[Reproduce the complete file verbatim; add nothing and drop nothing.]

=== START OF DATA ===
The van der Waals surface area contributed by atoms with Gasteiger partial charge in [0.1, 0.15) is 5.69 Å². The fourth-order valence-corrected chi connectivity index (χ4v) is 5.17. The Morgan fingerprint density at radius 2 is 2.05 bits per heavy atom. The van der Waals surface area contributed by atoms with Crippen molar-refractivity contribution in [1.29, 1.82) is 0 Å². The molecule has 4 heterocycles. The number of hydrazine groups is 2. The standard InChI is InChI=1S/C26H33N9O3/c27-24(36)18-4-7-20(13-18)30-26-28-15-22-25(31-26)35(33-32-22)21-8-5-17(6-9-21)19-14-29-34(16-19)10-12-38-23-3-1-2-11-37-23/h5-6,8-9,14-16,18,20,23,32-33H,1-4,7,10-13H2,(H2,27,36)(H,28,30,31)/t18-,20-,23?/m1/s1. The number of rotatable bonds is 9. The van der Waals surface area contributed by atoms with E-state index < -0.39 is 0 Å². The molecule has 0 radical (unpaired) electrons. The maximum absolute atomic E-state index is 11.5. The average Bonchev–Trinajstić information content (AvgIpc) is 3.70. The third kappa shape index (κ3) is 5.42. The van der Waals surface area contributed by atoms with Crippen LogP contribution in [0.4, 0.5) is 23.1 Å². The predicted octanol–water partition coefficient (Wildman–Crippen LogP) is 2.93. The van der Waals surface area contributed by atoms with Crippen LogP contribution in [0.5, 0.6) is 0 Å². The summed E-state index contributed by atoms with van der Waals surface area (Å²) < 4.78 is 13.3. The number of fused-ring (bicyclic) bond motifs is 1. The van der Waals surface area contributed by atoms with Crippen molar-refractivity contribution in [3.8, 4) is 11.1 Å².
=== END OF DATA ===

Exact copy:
The van der Waals surface area contributed by atoms with Gasteiger partial charge in [0.1, 0.15) is 5.69 Å². The fourth-order valence-corrected chi connectivity index (χ4v) is 5.17. The Morgan fingerprint density at radius 2 is 2.05 bits per heavy atom. The van der Waals surface area contributed by atoms with Crippen molar-refractivity contribution in [1.29, 1.82) is 0 Å². The molecule has 4 heterocycles. The number of hydrazine groups is 2. The standard InChI is InChI=1S/C26H33N9O3/c27-24(36)18-4-7-20(13-18)30-26-28-15-22-25(31-26)35(33-32-22)21-8-5-17(6-9-21)19-14-29-34(16-19)10-12-38-23-3-1-2-11-37-23/h5-6,8-9,14-16,18,20,23,32-33H,1-4,7,10-13H2,(H2,27,36)(H,28,30,31)/t18-,20-,23?/m1/s1. The number of rotatable bonds is 9. The van der Waals surface area contributed by atoms with E-state index < -0.39 is 0 Å². The molecule has 0 radical (unpaired) electrons. The maximum absolute atomic E-state index is 11.5. The average Bonchev–Trinajstić information content (AvgIpc) is 3.70. The third kappa shape index (κ3) is 5.42. The van der Waals surface area contributed by atoms with Crippen LogP contribution in [0.4, 0.5) is 23.1 Å². The predicted octanol–water partition coefficient (Wildman–Crippen LogP) is 2.93. The van der Waals surface area contributed by atoms with Crippen LogP contribution in [0.5, 0.6) is 0 Å². The summed E-state index contributed by atoms with van der Waals surface area (Å²) < 4.78 is 13.3. The number of fused-ring (bicyclic) bond motifs is 1. The van der Waals surface area contributed by atoms with Crippen molar-refractivity contribution in [3.8, 4) is 11.1 Å².